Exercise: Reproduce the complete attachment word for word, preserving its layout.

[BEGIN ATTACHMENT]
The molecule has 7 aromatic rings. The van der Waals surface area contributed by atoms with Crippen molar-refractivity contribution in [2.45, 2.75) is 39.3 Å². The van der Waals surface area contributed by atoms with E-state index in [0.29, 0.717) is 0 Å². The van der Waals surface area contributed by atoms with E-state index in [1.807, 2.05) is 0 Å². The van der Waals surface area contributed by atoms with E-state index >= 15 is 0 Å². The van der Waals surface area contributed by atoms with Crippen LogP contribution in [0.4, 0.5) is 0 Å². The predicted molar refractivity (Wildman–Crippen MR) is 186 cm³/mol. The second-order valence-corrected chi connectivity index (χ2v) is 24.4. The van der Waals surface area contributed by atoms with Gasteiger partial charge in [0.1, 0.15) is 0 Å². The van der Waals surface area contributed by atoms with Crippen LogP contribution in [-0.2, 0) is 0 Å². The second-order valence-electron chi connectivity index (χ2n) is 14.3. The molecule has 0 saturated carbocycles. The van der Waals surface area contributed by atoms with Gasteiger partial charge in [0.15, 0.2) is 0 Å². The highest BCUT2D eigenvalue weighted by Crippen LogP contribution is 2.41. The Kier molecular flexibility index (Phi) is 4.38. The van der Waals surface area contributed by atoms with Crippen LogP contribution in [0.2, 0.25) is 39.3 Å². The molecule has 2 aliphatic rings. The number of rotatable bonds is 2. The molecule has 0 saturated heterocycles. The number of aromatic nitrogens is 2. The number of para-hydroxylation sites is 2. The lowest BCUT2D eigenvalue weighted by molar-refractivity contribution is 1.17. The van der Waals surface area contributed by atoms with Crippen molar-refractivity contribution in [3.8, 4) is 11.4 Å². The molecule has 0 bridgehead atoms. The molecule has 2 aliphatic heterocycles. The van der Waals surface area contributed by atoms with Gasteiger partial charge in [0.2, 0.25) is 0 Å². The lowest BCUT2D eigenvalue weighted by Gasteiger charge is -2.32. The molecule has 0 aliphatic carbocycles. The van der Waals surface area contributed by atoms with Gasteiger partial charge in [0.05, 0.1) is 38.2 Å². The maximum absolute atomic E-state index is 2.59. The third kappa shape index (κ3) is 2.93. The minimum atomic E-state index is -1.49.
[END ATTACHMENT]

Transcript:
The molecule has 7 aromatic rings. The van der Waals surface area contributed by atoms with Crippen molar-refractivity contribution in [2.45, 2.75) is 39.3 Å². The van der Waals surface area contributed by atoms with E-state index in [0.29, 0.717) is 0 Å². The van der Waals surface area contributed by atoms with E-state index in [1.807, 2.05) is 0 Å². The van der Waals surface area contributed by atoms with E-state index >= 15 is 0 Å². The van der Waals surface area contributed by atoms with Crippen LogP contribution in [0.4, 0.5) is 0 Å². The predicted molar refractivity (Wildman–Crippen MR) is 186 cm³/mol. The second-order valence-corrected chi connectivity index (χ2v) is 24.4. The van der Waals surface area contributed by atoms with Gasteiger partial charge in [0.1, 0.15) is 0 Å². The van der Waals surface area contributed by atoms with Crippen LogP contribution in [-0.2, 0) is 0 Å². The second-order valence-electron chi connectivity index (χ2n) is 14.3. The molecule has 0 saturated carbocycles. The van der Waals surface area contributed by atoms with Gasteiger partial charge in [0.15, 0.2) is 0 Å². The highest BCUT2D eigenvalue weighted by Crippen LogP contribution is 2.41. The Kier molecular flexibility index (Phi) is 4.38. The van der Waals surface area contributed by atoms with Crippen LogP contribution in [0.2, 0.25) is 39.3 Å². The molecule has 2 aliphatic rings. The number of rotatable bonds is 2. The molecule has 0 saturated heterocycles. The number of aromatic nitrogens is 2. The number of para-hydroxylation sites is 2. The lowest BCUT2D eigenvalue weighted by molar-refractivity contribution is 1.17. The van der Waals surface area contributed by atoms with Crippen molar-refractivity contribution in [3.8, 4) is 11.4 Å². The molecule has 0 bridgehead atoms. The molecule has 2 aliphatic heterocycles. The van der Waals surface area contributed by atoms with Gasteiger partial charge in [0.2, 0.25) is 0 Å². The lowest BCUT2D eigenvalue weighted by Gasteiger charge is -2.32. The molecule has 0 aliphatic carbocycles. The van der Waals surface area contributed by atoms with Gasteiger partial charge in [0.05, 0.1) is 38.2 Å². The maximum absolute atomic E-state index is 2.59. The third kappa shape index (κ3) is 2.93. The minimum atomic E-state index is -1.49.